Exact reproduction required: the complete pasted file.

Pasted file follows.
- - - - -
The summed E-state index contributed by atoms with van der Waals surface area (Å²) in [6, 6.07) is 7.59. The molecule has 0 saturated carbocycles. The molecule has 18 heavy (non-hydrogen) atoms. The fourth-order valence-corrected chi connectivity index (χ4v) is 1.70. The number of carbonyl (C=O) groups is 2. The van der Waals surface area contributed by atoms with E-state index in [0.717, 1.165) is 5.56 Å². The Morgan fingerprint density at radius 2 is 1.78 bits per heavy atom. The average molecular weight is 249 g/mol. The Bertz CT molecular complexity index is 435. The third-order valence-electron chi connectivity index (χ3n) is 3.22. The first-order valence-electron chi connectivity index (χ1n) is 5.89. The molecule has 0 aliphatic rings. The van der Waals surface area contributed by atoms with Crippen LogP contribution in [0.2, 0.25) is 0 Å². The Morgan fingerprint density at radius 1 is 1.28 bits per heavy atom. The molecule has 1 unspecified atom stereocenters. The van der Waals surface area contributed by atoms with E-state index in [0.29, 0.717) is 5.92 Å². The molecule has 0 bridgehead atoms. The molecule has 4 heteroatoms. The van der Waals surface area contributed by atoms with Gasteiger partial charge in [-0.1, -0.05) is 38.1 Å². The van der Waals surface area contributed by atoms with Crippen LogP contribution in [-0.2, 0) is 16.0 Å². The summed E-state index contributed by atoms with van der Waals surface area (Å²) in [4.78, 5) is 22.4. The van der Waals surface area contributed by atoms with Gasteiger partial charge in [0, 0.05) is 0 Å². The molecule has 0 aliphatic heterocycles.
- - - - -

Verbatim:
The summed E-state index contributed by atoms with van der Waals surface area (Å²) in [6, 6.07) is 7.59. The molecule has 0 saturated carbocycles. The molecule has 18 heavy (non-hydrogen) atoms. The fourth-order valence-corrected chi connectivity index (χ4v) is 1.70. The number of carbonyl (C=O) groups is 2. The van der Waals surface area contributed by atoms with E-state index in [0.717, 1.165) is 5.56 Å². The Morgan fingerprint density at radius 2 is 1.78 bits per heavy atom. The average molecular weight is 249 g/mol. The Bertz CT molecular complexity index is 435. The third-order valence-electron chi connectivity index (χ3n) is 3.22. The first-order valence-electron chi connectivity index (χ1n) is 5.89. The molecule has 0 aliphatic rings. The van der Waals surface area contributed by atoms with Crippen LogP contribution in [0.2, 0.25) is 0 Å². The Morgan fingerprint density at radius 1 is 1.28 bits per heavy atom. The molecule has 1 unspecified atom stereocenters. The van der Waals surface area contributed by atoms with E-state index in [0.29, 0.717) is 5.92 Å². The molecule has 0 bridgehead atoms. The molecule has 4 heteroatoms. The van der Waals surface area contributed by atoms with Gasteiger partial charge in [-0.1, -0.05) is 38.1 Å². The van der Waals surface area contributed by atoms with Crippen LogP contribution in [-0.2, 0) is 16.0 Å². The summed E-state index contributed by atoms with van der Waals surface area (Å²) in [4.78, 5) is 22.4. The van der Waals surface area contributed by atoms with Gasteiger partial charge in [0, 0.05) is 0 Å². The molecule has 0 aliphatic heterocycles.